In 1977 psychologist Dorothy Tennov published research on the experience of being in love.[1] To distinguish it from other kinds of love, she coined a new term, “limerence.”

Full details follow in her 1979 book, Love and Limerence: The Experience of Being in Love. Typical components include

• Intrusive thinking about the person who is the object of limerence.
• Acute longing for reciprocation
• Fantasies of reciprocation
• Obsessive examination of any possible signs of reciprocation
• Extreme emotion (e.g. euphoric joy or despair), depending on reciprocation
• Fear of rejection
• Unsettling shyness in the limerent object’s presence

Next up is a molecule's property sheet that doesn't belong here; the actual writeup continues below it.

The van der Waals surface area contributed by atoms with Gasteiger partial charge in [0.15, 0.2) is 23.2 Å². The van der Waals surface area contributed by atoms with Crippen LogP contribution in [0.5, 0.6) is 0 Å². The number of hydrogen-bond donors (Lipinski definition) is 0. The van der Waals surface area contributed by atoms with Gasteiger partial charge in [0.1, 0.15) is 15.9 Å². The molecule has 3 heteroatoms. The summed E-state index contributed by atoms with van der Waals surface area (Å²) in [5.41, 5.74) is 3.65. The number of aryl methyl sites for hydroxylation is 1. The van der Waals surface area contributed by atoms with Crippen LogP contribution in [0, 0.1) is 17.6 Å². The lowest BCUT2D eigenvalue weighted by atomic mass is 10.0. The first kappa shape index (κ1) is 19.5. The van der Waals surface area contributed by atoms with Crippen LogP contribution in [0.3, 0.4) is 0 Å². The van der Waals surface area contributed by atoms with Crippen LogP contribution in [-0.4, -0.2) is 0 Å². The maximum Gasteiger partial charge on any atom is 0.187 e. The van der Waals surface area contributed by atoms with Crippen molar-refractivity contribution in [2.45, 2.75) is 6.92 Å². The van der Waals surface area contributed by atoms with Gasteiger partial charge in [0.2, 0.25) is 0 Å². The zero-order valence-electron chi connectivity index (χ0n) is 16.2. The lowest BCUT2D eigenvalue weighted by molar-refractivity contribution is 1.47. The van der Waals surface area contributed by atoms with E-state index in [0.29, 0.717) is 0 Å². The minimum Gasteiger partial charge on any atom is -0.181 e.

• Feelings intensified through adversity, obstacles, or distance
• Emotional dependence on the littlest positive reaction from the limerent object
• Heightened awareness and high energy for pursuing the limerence
• Anxiety
• Average duration of two or three years

The first time I heard of limerence was from a friend I was definitely in some limerence toward. It struck me as a useful, even delightful concept. He and I danced to the tune of our mutual attraction, for the duration of the evening. Then I saw little of him after that. But I was fortunately not stricken with disappointment so much that time, as I have been with other limerence.

Because it can get bad.

[1] Roy Reed, “Love and Limerence,” New York Times, Sept. 16, 1977, 51.

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